Pucorlshrigin was in the computer control network of the van when he realized that the vehicle was already owned.
This was disaster!
There were rules left over from the Creation. One of them required that the owner of the vessel had the right to command the demon occupying the vessel. Surely the owner was left behind in that other place, in that possible future.
Pucorlshrigin looked out its cameras and cringed in his new body. The owner was inside it! Pucorlshrigin could see her through the dash cam. She was sitting right there in the automatically adjustable driver’s seat.
The van that was now Pucorlshrigin’s body also had several other mortals belted in.
Paris Street, about six and a half centuries later
Mrs. Amelia Grady glanced at the vid screen on the dash, and through it, at the students in the van. There were eight students and her son, Paul, who was playing with his video game.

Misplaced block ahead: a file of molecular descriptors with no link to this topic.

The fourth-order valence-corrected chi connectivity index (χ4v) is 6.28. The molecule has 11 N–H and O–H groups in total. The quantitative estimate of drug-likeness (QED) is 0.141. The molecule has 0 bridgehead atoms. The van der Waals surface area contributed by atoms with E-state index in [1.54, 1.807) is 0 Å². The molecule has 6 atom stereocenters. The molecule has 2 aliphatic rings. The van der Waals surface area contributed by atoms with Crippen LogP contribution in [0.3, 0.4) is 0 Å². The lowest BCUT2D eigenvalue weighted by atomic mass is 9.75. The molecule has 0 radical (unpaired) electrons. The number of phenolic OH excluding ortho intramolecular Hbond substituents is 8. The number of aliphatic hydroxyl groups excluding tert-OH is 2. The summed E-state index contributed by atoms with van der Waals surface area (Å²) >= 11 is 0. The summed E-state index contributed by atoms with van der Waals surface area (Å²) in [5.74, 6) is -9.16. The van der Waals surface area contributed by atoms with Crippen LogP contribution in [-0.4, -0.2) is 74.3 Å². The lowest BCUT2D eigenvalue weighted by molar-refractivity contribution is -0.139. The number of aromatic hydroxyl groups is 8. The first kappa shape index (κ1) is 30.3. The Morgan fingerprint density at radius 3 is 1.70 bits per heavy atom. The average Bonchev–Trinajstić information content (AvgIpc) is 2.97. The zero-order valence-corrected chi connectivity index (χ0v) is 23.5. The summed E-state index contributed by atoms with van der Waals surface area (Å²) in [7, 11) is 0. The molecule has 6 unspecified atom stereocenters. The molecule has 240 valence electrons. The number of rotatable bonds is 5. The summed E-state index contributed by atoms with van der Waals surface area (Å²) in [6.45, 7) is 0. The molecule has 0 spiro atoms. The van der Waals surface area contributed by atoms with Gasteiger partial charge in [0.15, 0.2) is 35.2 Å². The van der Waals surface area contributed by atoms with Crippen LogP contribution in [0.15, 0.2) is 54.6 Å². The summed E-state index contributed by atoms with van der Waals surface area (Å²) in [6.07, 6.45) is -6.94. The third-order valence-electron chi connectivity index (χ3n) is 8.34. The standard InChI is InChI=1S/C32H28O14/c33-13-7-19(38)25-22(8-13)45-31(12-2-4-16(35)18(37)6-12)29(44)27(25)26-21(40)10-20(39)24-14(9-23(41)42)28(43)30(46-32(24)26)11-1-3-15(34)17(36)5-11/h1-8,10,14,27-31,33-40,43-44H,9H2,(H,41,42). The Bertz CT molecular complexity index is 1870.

Amelia looked back up as a sports car made a right turn in front of her. She slammed on the brakes.
Suddenly, the world changed.
There was a wall in front of her and a man between her and the wall.
She pushed harder on the brake pedal and jerked the wheel over, pointing the van away from the man. The man jumped back, avoiding becoming road kill by millimeters. The van skidded, but stopped before it hit the stone wall that surrounded the courtyard.
What the hell is going on?
She looked back at the kids. They were her first priority. They were all belted in, but the sudden shift had pulled them all out of their self-absorption.